Child Performance Licence

What is a Child Performance Licence ?

A child performance licence is a government requirement that affects children who perform in TV, Theatre, Modelling or paid Sporting Events and are under the compulsory school leaving age, in England, Scotland and Wales.

The production company involved must apply for the Child Performance Licence and can face fines if they use unlicensed children.
A child performance licence is issued by your local education authority for the area your child lives in and not the area their school is located in (if this is different).

A licence is not required for children performing in a production produced by their full time academic school.
The licence is there to protect children by restricting the hours a child can be present at a performance location, the hours they can work and the amount of breaks they should have. It also requires the production company to provide a suitable chaperone for your child and to provide tutoring when the child is working during school terms.

Children require a licence even if they are not being paid to perform IF the audience are paying to watch the performance. There are only two exceptions to this rule.

  1.  If the child(ren) involved have not taken part in other performances for more than 3 days in the preceding 6 months AND they do not require any absence from school (and are not being paid).
  2. If the organisation responsible for the production has been granted an exemption by the local council to enable them to engage in amateur performances without the need to apply for a separate licence for each child. This is known as a Body of Persons Approval.

These are normally issued to Youth Organisations, Amateur Drama Societies, Dance Schools etc, and again require that the children are not paid and do not require any absence from school.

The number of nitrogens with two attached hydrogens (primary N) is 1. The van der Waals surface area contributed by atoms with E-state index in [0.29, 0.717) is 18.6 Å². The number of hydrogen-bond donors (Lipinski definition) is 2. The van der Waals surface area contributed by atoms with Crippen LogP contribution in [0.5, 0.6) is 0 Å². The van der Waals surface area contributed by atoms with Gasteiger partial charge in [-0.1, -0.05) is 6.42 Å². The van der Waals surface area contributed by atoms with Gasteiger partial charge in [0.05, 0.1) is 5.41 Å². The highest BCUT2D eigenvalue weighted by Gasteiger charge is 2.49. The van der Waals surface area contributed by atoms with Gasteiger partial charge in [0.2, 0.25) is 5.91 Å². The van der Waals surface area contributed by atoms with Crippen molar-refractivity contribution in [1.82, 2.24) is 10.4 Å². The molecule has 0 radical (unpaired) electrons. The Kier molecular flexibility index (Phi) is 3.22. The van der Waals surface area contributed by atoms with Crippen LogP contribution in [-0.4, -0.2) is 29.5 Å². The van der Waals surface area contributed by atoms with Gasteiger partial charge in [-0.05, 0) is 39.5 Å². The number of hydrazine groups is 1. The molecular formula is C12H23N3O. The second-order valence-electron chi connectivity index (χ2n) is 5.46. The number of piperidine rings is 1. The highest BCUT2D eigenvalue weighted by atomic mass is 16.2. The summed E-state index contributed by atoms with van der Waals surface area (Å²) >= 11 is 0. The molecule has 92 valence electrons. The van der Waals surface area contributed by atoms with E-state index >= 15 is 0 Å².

The current regulations for performing children are covered by The Children and Young Persons Act 1963' and 'The Children (Performances) Regulations 1968'. These acts can often be interpreted slightly differently by the individual councils and have resulted in children becoming victims of a "postcode lottery" where some councils offer far more flexible licence arrangements than others.

For many years some councils offered a "6 months Open Licence" to their children which allowed the child to perform a certain amount of days within that 6 month period, without having to apply for individual licences for each job. This effectively meant that the child could undertake professional work immediately and that the council simply had to be notified, normally by email, of the details / dates.
However other councils insisted on individual licence applications requiring anything from 7 days to 28 days notice to grant the licence.

This often made is impossible for the required paperwork to be issued in time for the child to perform and child acting agents would actively seek talented children who lived in Open Licence areas to put forward for TV and Film work.

Fortunately most councils have now stopped issuing an Open Licence to individual children and most councils can normally offer a licence within 7 - 14 days of receiving the required paperwork.

If you have a performing child and are considering professional performance opportunities for them (or are looking into applying for an acting agent for them) then you would be advised to contact the Performing Licence Co-ordinator at your local council to ascertain their application requirements.

Filming opportunities can often be very short notice and therefore it pays to be familiar with your council requirements and contact name.

If a child is working during school term then it's essential that you can get permission from the School Head for their absence. Some councils require a formal letter and others will want to contact the school directly.
It's quite common to find that the Performing Licence Co-ordinator works part time or is the sole person responsible for the licence applications and can therefore be swamped during holiday periods and during Panto season.

A complete application must include:

• Part 1 of the Licence Application (which is completed by the production company)
• Part 2 of the Licence Application (which is completed / signed by the parent)
• Birth certificate for the Child (copy)
• A GP letter stating that the child is medical fit to work (for TV/Stage/Film work) or a Parental letter (for Modelling)
• School Letter - from Head, approving absence from school
• Recent Passport Photo of child

Children who have reached the end of their statutory education do not need require a licence, and this has not been affected by the recent raising of the participation age to 17/18.